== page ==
Argentina will control the Falkland Islands within 20 years, the country's foreign minister claims.
Visiting London for the first time, Hector Timerman ruled out a military solution to the long-standing dispute over sovereignty, but said Britain was internationally isolated in its claim to the islands.
In a joint interview with The Guardian and The Independent, he denounced the British as "fanatics" and said they were only interested in the islands because of their oil reserves.
"The United Kingdom has never missed an opportunity to miss an opportunity to find a solution for the Malvinas (the Argentine name for the islands)," he said.
"I don't think it will take another 20 years. I think that the world is going through a process of understanding more and more that this is a colonial issue, an issue of colonialism, and that the people living there were transferred to the islands."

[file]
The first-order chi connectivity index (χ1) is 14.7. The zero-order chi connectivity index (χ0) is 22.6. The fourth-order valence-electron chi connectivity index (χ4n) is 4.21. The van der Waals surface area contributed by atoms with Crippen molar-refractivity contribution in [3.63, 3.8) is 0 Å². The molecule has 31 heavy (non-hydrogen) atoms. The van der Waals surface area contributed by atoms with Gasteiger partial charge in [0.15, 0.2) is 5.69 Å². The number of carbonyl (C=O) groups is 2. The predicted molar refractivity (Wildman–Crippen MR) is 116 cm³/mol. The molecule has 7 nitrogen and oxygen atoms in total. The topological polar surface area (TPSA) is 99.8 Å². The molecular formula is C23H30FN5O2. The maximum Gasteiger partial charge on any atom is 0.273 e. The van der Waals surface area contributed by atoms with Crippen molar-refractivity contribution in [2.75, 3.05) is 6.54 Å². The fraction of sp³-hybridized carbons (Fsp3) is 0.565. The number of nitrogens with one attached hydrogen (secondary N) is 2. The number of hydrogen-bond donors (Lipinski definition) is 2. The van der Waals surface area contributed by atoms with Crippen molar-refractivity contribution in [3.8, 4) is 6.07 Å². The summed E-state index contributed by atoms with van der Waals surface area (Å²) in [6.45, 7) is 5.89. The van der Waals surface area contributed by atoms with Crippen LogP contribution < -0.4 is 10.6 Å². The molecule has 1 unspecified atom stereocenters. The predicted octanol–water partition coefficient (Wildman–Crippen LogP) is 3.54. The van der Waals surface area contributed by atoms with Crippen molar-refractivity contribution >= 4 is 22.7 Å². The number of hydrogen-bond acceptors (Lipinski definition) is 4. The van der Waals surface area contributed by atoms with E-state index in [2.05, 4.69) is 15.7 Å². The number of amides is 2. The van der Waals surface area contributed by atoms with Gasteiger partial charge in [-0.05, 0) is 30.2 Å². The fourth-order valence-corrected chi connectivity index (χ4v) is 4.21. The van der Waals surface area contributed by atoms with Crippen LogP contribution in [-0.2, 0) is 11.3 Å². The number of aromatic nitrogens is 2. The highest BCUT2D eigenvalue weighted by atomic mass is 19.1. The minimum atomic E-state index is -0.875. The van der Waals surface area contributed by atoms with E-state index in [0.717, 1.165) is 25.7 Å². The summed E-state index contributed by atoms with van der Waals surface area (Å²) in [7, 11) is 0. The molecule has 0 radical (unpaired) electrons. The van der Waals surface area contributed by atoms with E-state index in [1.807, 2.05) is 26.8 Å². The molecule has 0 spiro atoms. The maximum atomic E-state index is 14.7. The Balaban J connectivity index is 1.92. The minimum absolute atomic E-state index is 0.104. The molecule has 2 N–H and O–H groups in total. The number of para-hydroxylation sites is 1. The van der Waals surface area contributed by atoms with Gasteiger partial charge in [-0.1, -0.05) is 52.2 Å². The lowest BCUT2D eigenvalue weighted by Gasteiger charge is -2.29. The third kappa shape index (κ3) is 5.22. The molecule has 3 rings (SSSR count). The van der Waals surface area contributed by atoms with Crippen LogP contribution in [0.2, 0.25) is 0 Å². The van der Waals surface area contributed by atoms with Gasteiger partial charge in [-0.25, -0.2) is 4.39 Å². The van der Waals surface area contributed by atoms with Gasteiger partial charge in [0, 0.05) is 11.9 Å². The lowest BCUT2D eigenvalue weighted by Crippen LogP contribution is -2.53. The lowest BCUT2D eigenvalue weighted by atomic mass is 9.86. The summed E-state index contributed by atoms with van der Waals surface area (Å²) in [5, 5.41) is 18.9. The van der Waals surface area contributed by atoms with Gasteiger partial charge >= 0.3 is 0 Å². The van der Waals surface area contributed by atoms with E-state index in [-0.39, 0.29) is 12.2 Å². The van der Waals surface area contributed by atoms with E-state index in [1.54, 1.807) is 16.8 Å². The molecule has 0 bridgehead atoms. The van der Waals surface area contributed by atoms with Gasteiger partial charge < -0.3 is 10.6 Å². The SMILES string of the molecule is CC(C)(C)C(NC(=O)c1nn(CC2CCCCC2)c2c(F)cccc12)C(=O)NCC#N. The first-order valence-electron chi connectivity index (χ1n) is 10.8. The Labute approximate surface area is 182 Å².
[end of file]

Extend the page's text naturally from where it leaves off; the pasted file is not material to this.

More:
Mr Timerman defended his refusal to meet Foreign Secretary William Hague during his visit after the Foreign Office insisted on representatives of the Falklanders being present at the talks.
"There is not one single country in the world which supports the right of the United Kingdom to govern over the Malvinas. Not one," he said.
"According to the United Nations, there are only two parties to the conflict - the United Kingdom and the Republic of Argentina. It is an issue that has to be resolved by Argentina and the United Kingdom," he said.
"By introducing a third party (the Falklanders), the United Kingdom is changing more than 40 resolutions by the United Nations, which call the two countries to negotiate."
Mr Timerman dismissed next month's planned referendum of the islanders on whether they want to remain part of the British Overseas Territories as meaningless.